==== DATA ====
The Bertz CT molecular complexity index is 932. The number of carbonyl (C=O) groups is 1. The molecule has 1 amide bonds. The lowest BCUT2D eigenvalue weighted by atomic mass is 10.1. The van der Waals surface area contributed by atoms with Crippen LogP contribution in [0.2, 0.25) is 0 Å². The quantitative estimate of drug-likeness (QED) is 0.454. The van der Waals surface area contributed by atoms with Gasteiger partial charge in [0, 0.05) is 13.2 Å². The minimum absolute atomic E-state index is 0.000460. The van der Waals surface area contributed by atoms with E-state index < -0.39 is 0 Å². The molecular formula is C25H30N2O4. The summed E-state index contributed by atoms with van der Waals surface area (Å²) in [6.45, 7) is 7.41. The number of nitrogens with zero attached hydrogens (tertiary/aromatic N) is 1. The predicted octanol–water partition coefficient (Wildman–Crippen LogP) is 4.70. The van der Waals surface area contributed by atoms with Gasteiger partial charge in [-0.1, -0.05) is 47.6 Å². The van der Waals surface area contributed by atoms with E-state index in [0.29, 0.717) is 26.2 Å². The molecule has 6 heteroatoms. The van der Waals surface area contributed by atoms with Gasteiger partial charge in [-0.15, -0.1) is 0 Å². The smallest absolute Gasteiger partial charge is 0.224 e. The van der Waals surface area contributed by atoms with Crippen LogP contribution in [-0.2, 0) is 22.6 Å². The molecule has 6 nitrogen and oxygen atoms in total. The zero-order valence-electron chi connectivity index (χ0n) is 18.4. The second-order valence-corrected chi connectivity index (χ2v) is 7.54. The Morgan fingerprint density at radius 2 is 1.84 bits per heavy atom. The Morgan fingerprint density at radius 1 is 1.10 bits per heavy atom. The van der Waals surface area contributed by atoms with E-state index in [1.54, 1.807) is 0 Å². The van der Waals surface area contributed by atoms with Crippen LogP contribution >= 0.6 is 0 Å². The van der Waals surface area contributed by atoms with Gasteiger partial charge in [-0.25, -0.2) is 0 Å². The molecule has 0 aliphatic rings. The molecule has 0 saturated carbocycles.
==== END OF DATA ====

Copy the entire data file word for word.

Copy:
The Bertz CT molecular complexity index is 932. The number of carbonyl (C=O) groups is 1. The molecule has 1 amide bonds. The lowest BCUT2D eigenvalue weighted by atomic mass is 10.1. The van der Waals surface area contributed by atoms with Crippen LogP contribution in [0.2, 0.25) is 0 Å². The quantitative estimate of drug-likeness (QED) is 0.454. The van der Waals surface area contributed by atoms with Gasteiger partial charge in [0, 0.05) is 13.2 Å². The minimum absolute atomic E-state index is 0.000460. The van der Waals surface area contributed by atoms with E-state index < -0.39 is 0 Å². The molecular formula is C25H30N2O4. The summed E-state index contributed by atoms with van der Waals surface area (Å²) in [6.45, 7) is 7.41. The number of nitrogens with zero attached hydrogens (tertiary/aromatic N) is 1. The predicted octanol–water partition coefficient (Wildman–Crippen LogP) is 4.70. The van der Waals surface area contributed by atoms with Gasteiger partial charge in [-0.1, -0.05) is 47.6 Å². The van der Waals surface area contributed by atoms with E-state index in [0.29, 0.717) is 26.2 Å². The molecule has 6 heteroatoms. The van der Waals surface area contributed by atoms with Gasteiger partial charge in [-0.15, -0.1) is 0 Å². The smallest absolute Gasteiger partial charge is 0.224 e. The van der Waals surface area contributed by atoms with Crippen LogP contribution in [-0.2, 0) is 22.6 Å². The molecule has 6 nitrogen and oxygen atoms in total. The zero-order valence-electron chi connectivity index (χ0n) is 18.4. The second-order valence-corrected chi connectivity index (χ2v) is 7.54. The Morgan fingerprint density at radius 2 is 1.84 bits per heavy atom. The Morgan fingerprint density at radius 1 is 1.10 bits per heavy atom. The van der Waals surface area contributed by atoms with E-state index in [1.54, 1.807) is 0 Å². The van der Waals surface area contributed by atoms with Crippen LogP contribution >= 0.6 is 0 Å². The van der Waals surface area contributed by atoms with Gasteiger partial charge in [-0.25, -0.2) is 0 Å². The molecule has 0 aliphatic rings. The molecule has 0 saturated carbocycles.